Dr. Woodbury and Dr. Chapman take a look this month
    at evaluation of allergic skin rashes
    and how to keep one's
    bones healthy......

View this email in your browser

Health Enewsletter June 2016

George R. Woodbury Jr. M.D.    Cathy M. Chapman M.D.
Rheumatology and Dermatology Associates PC
8143 Walnut Grove Rd. Cordova TN 38018

Allergic Skin Rashes
     and Allergy Patch Testing

How Can We Help Our Bones to Stay Strong?

Dr. Woodbury visits the Church Health Center

Healthcare Advocacy Luncheon: Thursday 06/30/2016
Allergic Skin Rashes and Allergy Patch Testing:

Dr. George Woodbury has offered allergy patch testing results in his Cordova office for over 20 years.

  Many Americans suffer from what is called eczema, or atopic dermatitis, which is a genetic skin condition that starts in childhood or early adulthood, with itchy dry lesions, often on the extremities, neck, face, and scalp.
Treatment may include prescription steroid creams and ointments, oral antihistamine tablets, and sometimes oral antibiotics. Sometimes we take a small specimen of skin to send into the lab, a biopsy, to check whether the rash is being triggered by an oral drug, an allergy to gluten which is a protein in wheat, or actually to a chemical in contact with the skin. 
Sometimes it helps to do a special type of testing, called allergy patch testing, to look into whether the patient is actually reacting to a chemical or chemicals in his or her environment, i.e. a trigger factor for the itching and rash.
This type of testing is saved for stubborn rashes because it often requires 4 appointments: on the first day, usually a Monday, we place the allergy patch test, then we read it 2, 4, and 7 days thereafter.
I actually do what is called Dormer Laboratory patch testing, meaning I use an expansive list of over 100 chemicals frequently found to cause allergies and rashes.
Allergy patch testing can sometimes help us to cure the problem by identifying the offending chemical. Frequent culprits include nickel, preservatives, fragrances, and components of latex, leather, and textiles.  Once the culprit is identified, informational handouts about that chemical help patients to identify it in their environment and then to find alternative products.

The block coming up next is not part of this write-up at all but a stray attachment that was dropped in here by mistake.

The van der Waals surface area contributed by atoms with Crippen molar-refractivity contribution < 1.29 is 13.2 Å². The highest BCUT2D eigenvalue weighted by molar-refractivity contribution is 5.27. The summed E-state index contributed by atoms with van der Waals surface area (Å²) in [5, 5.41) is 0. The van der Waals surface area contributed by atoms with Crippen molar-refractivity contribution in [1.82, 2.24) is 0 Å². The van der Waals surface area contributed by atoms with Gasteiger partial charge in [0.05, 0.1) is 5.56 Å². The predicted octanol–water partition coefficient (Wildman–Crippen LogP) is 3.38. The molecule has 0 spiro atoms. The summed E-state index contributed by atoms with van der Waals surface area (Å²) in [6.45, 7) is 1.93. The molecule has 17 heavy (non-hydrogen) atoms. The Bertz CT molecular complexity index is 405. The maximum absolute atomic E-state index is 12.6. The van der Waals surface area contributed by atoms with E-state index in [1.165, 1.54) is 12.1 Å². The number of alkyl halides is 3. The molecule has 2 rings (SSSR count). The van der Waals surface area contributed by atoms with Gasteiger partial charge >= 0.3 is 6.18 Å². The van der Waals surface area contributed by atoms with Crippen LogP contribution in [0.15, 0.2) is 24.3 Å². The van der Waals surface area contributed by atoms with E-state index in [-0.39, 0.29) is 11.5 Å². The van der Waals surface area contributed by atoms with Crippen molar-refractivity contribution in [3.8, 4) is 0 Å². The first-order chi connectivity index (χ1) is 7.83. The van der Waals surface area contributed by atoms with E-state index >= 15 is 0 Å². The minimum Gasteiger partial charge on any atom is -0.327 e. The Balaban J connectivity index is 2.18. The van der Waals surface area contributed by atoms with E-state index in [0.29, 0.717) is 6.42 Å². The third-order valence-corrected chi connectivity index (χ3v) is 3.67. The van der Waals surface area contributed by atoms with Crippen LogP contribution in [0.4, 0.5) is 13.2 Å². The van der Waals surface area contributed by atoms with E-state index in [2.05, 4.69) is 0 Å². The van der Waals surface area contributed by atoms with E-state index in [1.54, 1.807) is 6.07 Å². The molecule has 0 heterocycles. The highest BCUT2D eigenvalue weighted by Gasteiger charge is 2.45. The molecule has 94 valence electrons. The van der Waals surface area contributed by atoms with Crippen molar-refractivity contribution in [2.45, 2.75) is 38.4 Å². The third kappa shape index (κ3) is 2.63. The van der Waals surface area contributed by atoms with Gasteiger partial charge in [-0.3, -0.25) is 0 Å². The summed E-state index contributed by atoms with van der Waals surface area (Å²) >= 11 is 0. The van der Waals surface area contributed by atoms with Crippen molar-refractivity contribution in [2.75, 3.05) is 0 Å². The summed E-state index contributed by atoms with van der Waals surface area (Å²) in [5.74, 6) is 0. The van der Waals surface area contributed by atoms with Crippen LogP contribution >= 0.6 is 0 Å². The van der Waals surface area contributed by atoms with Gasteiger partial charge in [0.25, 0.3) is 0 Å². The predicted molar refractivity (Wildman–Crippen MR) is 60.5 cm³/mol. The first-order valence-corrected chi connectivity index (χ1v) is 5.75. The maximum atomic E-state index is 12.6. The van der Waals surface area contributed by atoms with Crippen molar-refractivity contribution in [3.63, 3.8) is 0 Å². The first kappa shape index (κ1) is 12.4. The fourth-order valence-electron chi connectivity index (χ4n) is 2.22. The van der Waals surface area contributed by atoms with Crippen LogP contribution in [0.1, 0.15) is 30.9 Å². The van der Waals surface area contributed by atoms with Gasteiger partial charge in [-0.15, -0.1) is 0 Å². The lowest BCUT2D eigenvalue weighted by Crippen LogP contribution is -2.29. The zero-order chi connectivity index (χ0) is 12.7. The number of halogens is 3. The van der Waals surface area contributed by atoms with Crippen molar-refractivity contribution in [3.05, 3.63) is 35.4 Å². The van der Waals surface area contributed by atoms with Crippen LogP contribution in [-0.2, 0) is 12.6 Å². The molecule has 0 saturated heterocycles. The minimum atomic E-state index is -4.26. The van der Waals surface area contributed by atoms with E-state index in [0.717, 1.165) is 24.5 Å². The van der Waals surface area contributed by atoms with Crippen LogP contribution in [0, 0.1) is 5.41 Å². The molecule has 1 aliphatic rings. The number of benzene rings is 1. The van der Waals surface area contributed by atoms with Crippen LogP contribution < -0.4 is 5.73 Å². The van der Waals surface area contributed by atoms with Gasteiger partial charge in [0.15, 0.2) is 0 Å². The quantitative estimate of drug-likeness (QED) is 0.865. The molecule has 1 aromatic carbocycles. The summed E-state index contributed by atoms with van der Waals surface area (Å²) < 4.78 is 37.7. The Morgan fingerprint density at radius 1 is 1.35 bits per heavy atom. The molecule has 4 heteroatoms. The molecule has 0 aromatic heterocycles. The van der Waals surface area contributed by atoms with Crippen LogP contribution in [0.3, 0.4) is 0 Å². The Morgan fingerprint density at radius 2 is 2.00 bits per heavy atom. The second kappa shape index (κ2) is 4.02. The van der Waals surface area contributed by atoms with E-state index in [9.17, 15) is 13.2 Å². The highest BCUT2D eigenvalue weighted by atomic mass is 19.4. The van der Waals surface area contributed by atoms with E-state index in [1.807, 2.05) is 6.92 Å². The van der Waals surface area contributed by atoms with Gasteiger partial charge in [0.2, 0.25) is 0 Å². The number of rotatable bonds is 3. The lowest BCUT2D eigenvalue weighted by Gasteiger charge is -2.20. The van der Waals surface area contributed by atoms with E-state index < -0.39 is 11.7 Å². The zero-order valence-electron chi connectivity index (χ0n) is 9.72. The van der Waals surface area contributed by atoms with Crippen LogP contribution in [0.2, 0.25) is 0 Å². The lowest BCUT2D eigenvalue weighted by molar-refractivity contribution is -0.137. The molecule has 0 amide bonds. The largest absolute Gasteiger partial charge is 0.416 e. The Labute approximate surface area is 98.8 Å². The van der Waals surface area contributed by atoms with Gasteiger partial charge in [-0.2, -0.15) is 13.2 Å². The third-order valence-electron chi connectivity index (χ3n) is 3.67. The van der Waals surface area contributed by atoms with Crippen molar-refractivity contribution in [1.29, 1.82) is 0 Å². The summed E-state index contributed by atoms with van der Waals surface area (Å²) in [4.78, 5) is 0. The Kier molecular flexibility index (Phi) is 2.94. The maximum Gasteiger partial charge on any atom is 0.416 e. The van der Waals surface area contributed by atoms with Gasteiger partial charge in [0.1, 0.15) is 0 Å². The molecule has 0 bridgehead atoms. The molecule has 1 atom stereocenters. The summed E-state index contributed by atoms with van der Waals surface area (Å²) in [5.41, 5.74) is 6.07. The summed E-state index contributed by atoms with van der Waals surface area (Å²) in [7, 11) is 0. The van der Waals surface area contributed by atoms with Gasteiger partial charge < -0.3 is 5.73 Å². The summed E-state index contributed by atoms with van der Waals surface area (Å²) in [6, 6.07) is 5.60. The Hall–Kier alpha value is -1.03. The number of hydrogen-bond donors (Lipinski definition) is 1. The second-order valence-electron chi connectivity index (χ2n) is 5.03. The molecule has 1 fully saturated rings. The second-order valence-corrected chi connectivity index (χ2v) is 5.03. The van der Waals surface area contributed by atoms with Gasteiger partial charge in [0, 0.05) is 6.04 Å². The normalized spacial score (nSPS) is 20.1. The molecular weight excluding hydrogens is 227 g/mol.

Dr. Cathy Chapman, in her rheumatology practice, works with patients to diagnose and treat different of types of arthritis and also a condition called osteoporosis, a disease which results in thinning of the bones, bringing fragility and risk of fractures.  Fortunately, in 2016 we now have several newer medications that help to reduce the bone loss that occurs with normal aging.

How can we help our bones to stay strong?
To bolster your bones, you should consume three key things: calcium. protein, and vitamin D. Higher levels of calcium are needed for postmenopausal women, adolescent girls, and women who are pregnant or nursing.
Calcium (1,000-1,300 mg/day):
             -Dairy products –dietary supplements
-Fortified juices, cereals, and oatmeal
-Beans and legumes
-Dark leafy greens
-Salmon and sardines with bones
-Certain nuts, such as almonds

 (Focus on lean versions):
-Meats and fish
-Beans -Cheese
 (protein is the building block in the body of muscles and of our DNA—the molecular code in our body’s cells)

Vitamin D (600-800 IU/day):
-Fish (salmon, catfish)
-Fortified dairy products
-Fortified cereals
Sometimes, rheumatologists check vitamin D levels to assess whether one’s levels are inadequate, and sometimes they put patients onto prescription supplements of vitamin D, to reverse deficiency states.

Dr. Scott Morris, founder of the Church Health Center, greets Dr. Woodbury at his facility at 1196 Peabody Ave. in Memphis on Wednesday morning June 22nd, 2016. Church Health Center, now in its 29th year, serves thousands of otherwise uninsured working individuals in Memphis with lower incomes who might otherwise go without care, through what is called The Memphis Plan. Currently, this healthcare plan covers over 4000 people's healthcare needs within the Memphis area, with over 1000 physicians volunteering their time. Services provided include medical, dental, nutritional, eye services, and counseling services. For more: 901-272-7526.

This year, Dr. Woodbury is working on building medical bridges through networking with other medical facilities in the Memphis area, with logistical help from Memphis Medical Society Communications Director Victor Carrozza.
Healthcare Advocacy Luncheon:
Thursday 6/30/2016, 11:45 AM to 1:00 PM:
Baptist Memorial Hospital Education Center

Dr. Woodbury will be a speaker within the Healthcare Advocacy Luncheon, an event open to the public within the Education Center at Baptist Hospital at 6027 Walnut Grove Road in Memphis, sponsored by the Tennessee Senate Democratic Caucus and Baptist Hospital. 
Luncheon will be provided, and the event is open to the public.

For more information, contact Isaac Kimes, i.e. or
901-417-2551(text or call).
For questions/comments, or to unsubscribe :“”;

George Woodbury Jr. M.D. (06/27/2016)

This is a Text Block. Use this to provide text...
Copyright © 2016 Rheumatology & Dermatology Assoc, PC., All rights reserved.

unsubscribe from this list    update subscription preferences